Notes for Alice BROOKE
In 1851 the 10 year old Alice was living with her widowed father in a large house in Suffolk, England, which included seven household servants and a governess. Author of Importance of Race and its bearing on the Negro Question, 1878, and a number of scientific articles.
Notes for Major General Edward William Derrington BELL VC
He was decorated for his bravery in action on 20 September 1854 in the Crimea War. His citation reads: 'Recommended for his gallantry, more particularly at the Battle of Alma, where he was the first to seize and capture one of the enemy's guns which was limbered up and being carried off. He moreover, succeeded to the command of his gallant regiment which he brought out of action, all his senior officers having been killed or wounded.' He was decorated by Queen Victoria on Southsea Common, Hants, on 2 August 1858.
He received many other medals for his service in the Crimea and India - including the Legion of Honour from the French Government. In 1868 he was made Major General and in 1875 he was made General Officer Commanding, Belfast District. He died in Belfast on 10 November 1879, leaving a wife, one son and three daughters, and was buried in his father's grave in Kempsey, the inscription now being almost illegible.
From the Kempsey Collection, webcitation.org/mainframe.php 
Notes for Dr George Fowler BODINGTON MD MRCS FRCS LSA
Name appears on a list of early British settlers in Natal, 1824-1857. Also on voters list in British Columbia, Canada, 1898. Then at Public Hospital for Insane, NWC. Related to William Fowler Carter, 1856-1936, Birmingham barrister and antiquary.
Adm. pens. at CAIUS, Oct. 27, 1847. Son of George, surgeon, of Sutton Coldfield, Warwickshire, (the well-known pioneer in the outdoor treatment of tuberculosis) Born Sept. 14, 1828, at Erdington, Birmingham. School, Queen's College, Birmingham.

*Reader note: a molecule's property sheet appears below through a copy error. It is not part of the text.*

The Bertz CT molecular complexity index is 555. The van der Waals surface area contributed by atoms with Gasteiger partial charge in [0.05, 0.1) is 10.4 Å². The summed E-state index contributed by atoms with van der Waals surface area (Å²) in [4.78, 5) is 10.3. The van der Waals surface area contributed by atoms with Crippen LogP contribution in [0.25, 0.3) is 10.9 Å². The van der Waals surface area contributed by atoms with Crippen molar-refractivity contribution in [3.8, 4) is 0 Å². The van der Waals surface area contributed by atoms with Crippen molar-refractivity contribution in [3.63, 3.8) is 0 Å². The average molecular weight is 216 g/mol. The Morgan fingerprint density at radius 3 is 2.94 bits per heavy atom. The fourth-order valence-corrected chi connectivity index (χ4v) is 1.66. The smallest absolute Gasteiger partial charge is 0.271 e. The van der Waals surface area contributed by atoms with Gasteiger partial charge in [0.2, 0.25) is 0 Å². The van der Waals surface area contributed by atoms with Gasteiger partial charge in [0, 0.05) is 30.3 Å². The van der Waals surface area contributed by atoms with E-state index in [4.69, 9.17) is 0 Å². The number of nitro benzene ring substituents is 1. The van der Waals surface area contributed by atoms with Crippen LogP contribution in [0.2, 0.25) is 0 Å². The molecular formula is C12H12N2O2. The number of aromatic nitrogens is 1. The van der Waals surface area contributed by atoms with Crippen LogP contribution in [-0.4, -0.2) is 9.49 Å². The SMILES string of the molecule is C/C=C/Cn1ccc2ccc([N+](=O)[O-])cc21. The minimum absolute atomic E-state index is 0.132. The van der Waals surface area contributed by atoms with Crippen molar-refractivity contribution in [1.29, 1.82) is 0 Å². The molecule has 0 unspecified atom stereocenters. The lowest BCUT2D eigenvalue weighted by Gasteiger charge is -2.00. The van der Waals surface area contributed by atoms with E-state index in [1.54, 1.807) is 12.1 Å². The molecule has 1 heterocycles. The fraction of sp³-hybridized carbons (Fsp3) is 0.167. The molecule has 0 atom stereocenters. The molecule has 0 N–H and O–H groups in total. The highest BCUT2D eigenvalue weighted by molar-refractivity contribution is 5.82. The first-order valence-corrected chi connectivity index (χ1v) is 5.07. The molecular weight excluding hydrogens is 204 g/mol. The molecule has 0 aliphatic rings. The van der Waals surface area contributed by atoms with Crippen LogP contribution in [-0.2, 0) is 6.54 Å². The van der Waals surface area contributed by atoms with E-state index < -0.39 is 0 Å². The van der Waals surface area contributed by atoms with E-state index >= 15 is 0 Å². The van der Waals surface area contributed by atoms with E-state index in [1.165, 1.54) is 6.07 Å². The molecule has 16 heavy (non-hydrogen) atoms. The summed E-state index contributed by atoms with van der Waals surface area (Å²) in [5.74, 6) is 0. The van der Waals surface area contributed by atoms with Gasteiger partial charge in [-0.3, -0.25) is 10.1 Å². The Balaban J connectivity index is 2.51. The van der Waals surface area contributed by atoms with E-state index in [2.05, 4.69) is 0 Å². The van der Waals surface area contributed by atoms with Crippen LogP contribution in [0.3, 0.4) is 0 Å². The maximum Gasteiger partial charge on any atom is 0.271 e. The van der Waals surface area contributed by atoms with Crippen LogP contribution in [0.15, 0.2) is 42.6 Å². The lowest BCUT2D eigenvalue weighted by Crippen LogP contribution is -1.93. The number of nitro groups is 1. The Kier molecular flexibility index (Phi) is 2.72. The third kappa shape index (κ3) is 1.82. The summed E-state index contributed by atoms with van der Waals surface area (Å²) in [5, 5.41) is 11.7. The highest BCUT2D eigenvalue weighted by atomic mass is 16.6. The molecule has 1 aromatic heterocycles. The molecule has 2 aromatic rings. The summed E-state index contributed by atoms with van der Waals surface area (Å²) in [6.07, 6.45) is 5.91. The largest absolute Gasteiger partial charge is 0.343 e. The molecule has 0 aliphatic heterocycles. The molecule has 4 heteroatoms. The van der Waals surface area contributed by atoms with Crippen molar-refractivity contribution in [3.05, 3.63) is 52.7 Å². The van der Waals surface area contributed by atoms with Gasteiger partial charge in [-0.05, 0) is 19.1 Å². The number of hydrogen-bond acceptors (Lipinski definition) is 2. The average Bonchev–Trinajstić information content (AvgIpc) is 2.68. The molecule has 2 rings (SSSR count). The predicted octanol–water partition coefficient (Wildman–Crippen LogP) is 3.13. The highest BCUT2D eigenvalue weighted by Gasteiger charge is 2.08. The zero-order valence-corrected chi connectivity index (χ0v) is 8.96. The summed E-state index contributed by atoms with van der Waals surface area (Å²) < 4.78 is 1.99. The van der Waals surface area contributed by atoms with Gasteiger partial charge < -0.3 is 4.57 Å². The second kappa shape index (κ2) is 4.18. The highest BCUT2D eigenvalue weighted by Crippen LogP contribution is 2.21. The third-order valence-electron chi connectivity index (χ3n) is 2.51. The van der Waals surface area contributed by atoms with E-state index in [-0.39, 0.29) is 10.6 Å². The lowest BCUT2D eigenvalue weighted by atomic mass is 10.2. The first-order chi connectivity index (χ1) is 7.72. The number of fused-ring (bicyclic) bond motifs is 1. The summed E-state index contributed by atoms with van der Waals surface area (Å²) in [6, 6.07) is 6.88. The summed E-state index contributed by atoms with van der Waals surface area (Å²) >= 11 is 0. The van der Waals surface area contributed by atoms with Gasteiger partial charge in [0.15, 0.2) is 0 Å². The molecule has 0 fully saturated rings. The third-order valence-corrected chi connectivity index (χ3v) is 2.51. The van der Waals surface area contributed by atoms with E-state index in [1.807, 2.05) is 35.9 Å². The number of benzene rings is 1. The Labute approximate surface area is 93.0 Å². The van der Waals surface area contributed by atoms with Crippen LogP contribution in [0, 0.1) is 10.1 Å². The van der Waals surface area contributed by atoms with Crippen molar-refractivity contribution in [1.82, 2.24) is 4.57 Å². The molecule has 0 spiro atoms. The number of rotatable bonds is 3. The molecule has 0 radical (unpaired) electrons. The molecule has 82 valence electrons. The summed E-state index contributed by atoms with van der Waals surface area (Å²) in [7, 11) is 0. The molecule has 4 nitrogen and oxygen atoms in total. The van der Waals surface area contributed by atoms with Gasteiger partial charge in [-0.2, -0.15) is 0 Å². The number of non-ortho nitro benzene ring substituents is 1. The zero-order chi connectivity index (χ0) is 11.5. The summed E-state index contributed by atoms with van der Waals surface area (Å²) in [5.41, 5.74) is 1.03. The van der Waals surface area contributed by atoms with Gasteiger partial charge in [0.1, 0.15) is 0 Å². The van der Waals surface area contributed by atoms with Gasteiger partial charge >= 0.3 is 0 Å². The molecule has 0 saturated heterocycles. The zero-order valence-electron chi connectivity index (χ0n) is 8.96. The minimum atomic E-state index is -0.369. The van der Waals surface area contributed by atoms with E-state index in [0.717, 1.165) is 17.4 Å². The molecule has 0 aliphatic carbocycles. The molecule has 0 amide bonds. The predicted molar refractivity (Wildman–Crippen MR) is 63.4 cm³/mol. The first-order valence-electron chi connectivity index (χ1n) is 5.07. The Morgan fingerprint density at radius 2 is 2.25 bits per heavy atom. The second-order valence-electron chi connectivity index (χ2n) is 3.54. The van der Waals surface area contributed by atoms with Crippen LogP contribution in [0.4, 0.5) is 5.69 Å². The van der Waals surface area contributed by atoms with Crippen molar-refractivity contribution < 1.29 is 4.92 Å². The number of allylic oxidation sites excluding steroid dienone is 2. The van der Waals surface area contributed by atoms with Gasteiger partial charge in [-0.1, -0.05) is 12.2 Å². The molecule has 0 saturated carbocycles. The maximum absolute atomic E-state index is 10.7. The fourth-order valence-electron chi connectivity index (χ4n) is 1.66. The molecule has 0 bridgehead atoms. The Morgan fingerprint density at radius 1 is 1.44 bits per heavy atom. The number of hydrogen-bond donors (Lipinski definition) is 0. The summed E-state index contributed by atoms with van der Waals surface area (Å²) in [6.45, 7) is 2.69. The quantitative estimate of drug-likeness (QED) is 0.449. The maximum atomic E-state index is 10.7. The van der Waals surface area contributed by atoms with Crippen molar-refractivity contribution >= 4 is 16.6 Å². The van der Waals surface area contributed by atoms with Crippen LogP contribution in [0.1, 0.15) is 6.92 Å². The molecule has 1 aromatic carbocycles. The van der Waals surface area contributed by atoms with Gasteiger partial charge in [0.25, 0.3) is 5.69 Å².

Matric. Michs. 1847. Studied medicine. MRCS., 1849. FRCS., 1862.
L.S.A., 1853. MD. (Giessen) 1868. MD. (Durham) 1885. Sometime House Surgeon at Queen's Hospital, Birmingham; then, as Ship's Surgeon, Visited Natal and India. Practised in the back settlements of Pietermaritzburg, where his fees were paid in elephants' tusks. Returned to UK and practised at Kenilworth.
Removed to Middleborough-on-Tees, 1866; Surgeon there to North Riding Infirmary. Took over the management of his father's private asylum, Driffold House, Sutton Coldfield; afterwards removed to Ashwood House, Kingswinford, Staffs., 1867-1884. Took a leading part in establishing the Birmingham Medical Institute; President of the Birmingham and Midland Branch of the British Medical Association. Went to British Columbia. Medical Superintendent of the Provincial Asylum, New Westminster, B.C., 1895-1901; resigned. Died May 8, 1902, in Paris. Buried at Sutton Coldfield Father of Arthur E. (1883). (Venn, II 282;Plarr, Lives of the Fellows.).
I've located a wonderful account of George Fowler Bodington's late-life emigration to British Columbia (1880s-1900), written in fascinating often hilarious, terms by his son, Maurice Brooke Bodington. GFB seems to have been almost larger than life, extrovert and bursting to travel. 
George Fowler Bodington was a good chess player and he played in Redcar 1865 and 1866 and participated in several team matches between New Westminster and Vancouver in 1896 and 1897.